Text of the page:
Band of Silver
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Meg Myers chooses to live. Now, this choice has required time and transformation as well as unshackling herself from the expectations of a society too narcissistic to give a shit, trusting her gut independent of external opinions, listening to her intuition, and writing the kind of music she always wanted to. As such, her third full-length album, TZIA [Sumerian Records], soundtracks a moment of awakening emotionally, sexually, and spiritually in bursts of raw power, electronic fits, alternative experimentation, and jarring pop.
“My vision for it was to explore all of my repressed feelings and express them fully and to inspire others to do the same,” she explains. “The entire body of work is inspired by waking up to my multidimensionality and psychic gifts such as clairvoyance, clairaudience, claircognizance, and clairsentience. It’s also inspired by the realization that most humans have been deeply programmed to live a very limited and un-natural existence, living in a state of constant fear and dis-ease/disharmony/disconnection from reality. We’re unaware of our own healing and manifestation superpowers and abilities, forgetting how to access our intuition/this ancient wisdom that is lying dormant in our DNA.”
Meg has dedicated the better part of the last decade to breaking free. She has piled up hundreds of millions of streams across albums such as Sorry  and Take Me To The Disco  highlighted by the likes of “Desire,” “Sorry,” “Numb,” and “Make A Shadow.” Along the way, she has canvased the country alongside the Pixies, Alt-J, My Chemical Romance, Royal Blood, Smashing Pumpkins, and Jane’s Addiction in addition to igniting Jimmy Kimmel LIVE! and gracing the bills of Coachella, Lollapalooza, and Governors Ball. Pre-Stranger Things, she breathed fire into Kate Bush’s “Running Up That Hill” with a stunning rendition initially introduced on NPR Tiny Desk. The cover made history by capturing #1 on the Billboard Alternative Chart 42 weeks after its release. She’s also earned the praise of Billboard, Cosmopolitan, GRAMMY.com, Nylon, Rolling Stone, and more.
Beginning in 2019, she crafted the bulk of what would become TZIA at home in Los Angeles with just a piano, guitar, and ukulele before rounding out the process with collaborators such as Andy D. Park, Thomas Powers, and Mike Elizondo. The music absorbed the ebbs and flows of her growth.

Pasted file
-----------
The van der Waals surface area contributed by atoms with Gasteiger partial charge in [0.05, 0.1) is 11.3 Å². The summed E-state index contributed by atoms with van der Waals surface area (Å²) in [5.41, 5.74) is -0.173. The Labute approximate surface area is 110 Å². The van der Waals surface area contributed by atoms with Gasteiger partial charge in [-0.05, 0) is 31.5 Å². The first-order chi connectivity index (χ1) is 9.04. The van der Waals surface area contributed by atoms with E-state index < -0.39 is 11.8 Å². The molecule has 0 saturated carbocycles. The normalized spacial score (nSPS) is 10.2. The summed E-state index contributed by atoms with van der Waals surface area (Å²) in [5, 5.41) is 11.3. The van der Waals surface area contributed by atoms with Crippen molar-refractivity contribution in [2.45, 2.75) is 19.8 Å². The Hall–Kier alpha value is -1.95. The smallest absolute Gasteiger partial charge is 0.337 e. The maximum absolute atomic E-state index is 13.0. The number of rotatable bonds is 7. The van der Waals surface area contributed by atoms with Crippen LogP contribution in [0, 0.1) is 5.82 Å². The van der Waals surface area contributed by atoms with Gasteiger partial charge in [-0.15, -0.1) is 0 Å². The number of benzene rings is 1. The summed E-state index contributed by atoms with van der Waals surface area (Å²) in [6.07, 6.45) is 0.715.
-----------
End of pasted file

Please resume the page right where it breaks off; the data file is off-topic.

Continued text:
“I feel the transformation I’ve been going through since Take Me To The Disco has been quite accelerated,” she notes. “Once you realize you’ve been a slave to the system, it’s incredibly liberating to pave your own path, knowing that the universe/God has your back. The most challenging thing about the path of awakening is the realization that no one is going to save you and you have to take complete responsibility for your life. This Is where grace, forgiveness, and trust in something greater come in handy.”
She initially teased TZIA with “HTIS” [feat. Carmen Vandenberg & Luna Shadows], “SOPHIA <144>” [feat. Nicole Perretti], and “CHILDREN OF LIGHT II.” Rain Mag hailed the latter as “an uplifting rock ballad that expresses the spiritual growth of one of indie rock’s greatest female vocalists,” and WONDERLAND. raved, “Meg Myers cultivates a feeling of suspense, eventually dropping into a beat that pounds through your body.”
Meanwhile, the Elizondo-produced single “ME” hinges on a head-nodding guitar-boosted groove. Her vocals swing like a pendulum from swaggering funkified verses towards the fiery hard-hitting hook, “Honey, this ain’t just in the cards, ‘cause what I’m looking for feels transcendent. You are not the one for me. There’s someone else, there’s someone else…and that’s me.”
“I was about to breakup with this guy I’d been dating for a few months,” she recalls. “I asked him to leave the house, because I needed to write a song. I needed to be in solitude to let it out. He finally left, and ‘ME’ was born. I was cracking up when I kept repeating the chorus. I was so happy and mesmerized by my higher self. It was a pivotal moment for me in my self-care and trust in the universe.”
Another Elizondo collaboration, “T33NAGERS” pairs her cathartic delivery with distant synths and icy beat-craft. She elaborates, “It’s about breaking out of the mold we’ve been programmed to live by. I believe our younger generation can teach us a lot about this if we slow down and pay attention to what they have to say.”
Backed by a baby harp purchased on Etsy and ukulele, she delivers an uneasy, unrestrained, and undeniable cover of the Linkin Park classic “Numb,” which she co-produced. “I received a vision sonically to cover this song,” she admits. “Chester Bennington’s energy had been coming into my realm for a while, and I felt passionate about doing it. I felt so much repressed energy come to the surface and be healed during this process.”
Then, there’s “ELEVENELEVEN.” Conceived on her piano “Everette,” it channels a higher realm with what she deems, “a love letter to God.”
“It’s this feeling of shedding everything in order to get closer to the truth of who we really are,” she goes on. “It’s dedicated to my dear friend Aaron who passed away and to his mom Ellen.”
In the end, TZIA may just inspire you to live.
“I hope you question things more,” she leaves off. “…And you realize we’re not alone. Yes, I mean in terms of the universe, but also as a human collective. Many of us are experiencing similar feelings, thoughts, beliefs, and patterns. We are brothers and sisters. I hope you hear these messages, feel less alone, and remember the truth of who you really are in your soul.”